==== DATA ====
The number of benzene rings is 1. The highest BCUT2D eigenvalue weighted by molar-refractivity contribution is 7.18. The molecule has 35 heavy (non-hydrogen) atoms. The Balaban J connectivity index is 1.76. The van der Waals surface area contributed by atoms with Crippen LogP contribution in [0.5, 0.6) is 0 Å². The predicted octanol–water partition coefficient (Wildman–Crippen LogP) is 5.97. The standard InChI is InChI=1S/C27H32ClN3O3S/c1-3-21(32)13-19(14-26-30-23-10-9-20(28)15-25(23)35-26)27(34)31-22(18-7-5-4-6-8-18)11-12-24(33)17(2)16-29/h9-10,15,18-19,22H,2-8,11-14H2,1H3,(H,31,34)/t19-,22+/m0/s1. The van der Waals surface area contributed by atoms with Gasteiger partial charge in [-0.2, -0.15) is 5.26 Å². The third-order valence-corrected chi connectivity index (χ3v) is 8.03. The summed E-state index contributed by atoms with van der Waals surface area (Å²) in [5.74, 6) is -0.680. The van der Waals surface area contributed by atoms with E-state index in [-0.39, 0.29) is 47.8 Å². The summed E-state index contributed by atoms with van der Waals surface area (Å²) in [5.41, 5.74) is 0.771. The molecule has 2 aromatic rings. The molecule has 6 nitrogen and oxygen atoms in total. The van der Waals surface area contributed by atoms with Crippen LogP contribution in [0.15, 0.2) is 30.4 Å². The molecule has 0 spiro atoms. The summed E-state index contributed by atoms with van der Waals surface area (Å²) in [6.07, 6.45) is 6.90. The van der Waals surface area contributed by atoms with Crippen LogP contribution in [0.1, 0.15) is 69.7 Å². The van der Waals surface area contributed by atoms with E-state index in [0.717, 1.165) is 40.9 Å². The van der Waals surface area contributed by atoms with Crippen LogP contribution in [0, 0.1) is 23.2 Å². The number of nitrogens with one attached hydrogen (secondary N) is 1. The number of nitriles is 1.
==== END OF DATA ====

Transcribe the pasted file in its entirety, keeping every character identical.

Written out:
The number of benzene rings is 1. The highest BCUT2D eigenvalue weighted by molar-refractivity contribution is 7.18. The molecule has 35 heavy (non-hydrogen) atoms. The Balaban J connectivity index is 1.76. The van der Waals surface area contributed by atoms with Crippen LogP contribution in [0.5, 0.6) is 0 Å². The predicted octanol–water partition coefficient (Wildman–Crippen LogP) is 5.97. The standard InChI is InChI=1S/C27H32ClN3O3S/c1-3-21(32)13-19(14-26-30-23-10-9-20(28)15-25(23)35-26)27(34)31-22(18-7-5-4-6-8-18)11-12-24(33)17(2)16-29/h9-10,15,18-19,22H,2-8,11-14H2,1H3,(H,31,34)/t19-,22+/m0/s1. The van der Waals surface area contributed by atoms with Gasteiger partial charge in [-0.2, -0.15) is 5.26 Å². The third-order valence-corrected chi connectivity index (χ3v) is 8.03. The summed E-state index contributed by atoms with van der Waals surface area (Å²) in [5.74, 6) is -0.680. The van der Waals surface area contributed by atoms with E-state index in [-0.39, 0.29) is 47.8 Å². The summed E-state index contributed by atoms with van der Waals surface area (Å²) in [5.41, 5.74) is 0.771. The molecule has 2 aromatic rings. The molecule has 6 nitrogen and oxygen atoms in total. The van der Waals surface area contributed by atoms with Crippen LogP contribution in [0.15, 0.2) is 30.4 Å². The molecule has 0 spiro atoms. The summed E-state index contributed by atoms with van der Waals surface area (Å²) in [6.07, 6.45) is 6.90. The van der Waals surface area contributed by atoms with Crippen LogP contribution in [0.1, 0.15) is 69.7 Å². The van der Waals surface area contributed by atoms with E-state index in [0.717, 1.165) is 40.9 Å². The van der Waals surface area contributed by atoms with Crippen LogP contribution in [0, 0.1) is 23.2 Å². The number of nitrogens with one attached hydrogen (secondary N) is 1. The number of nitriles is 1.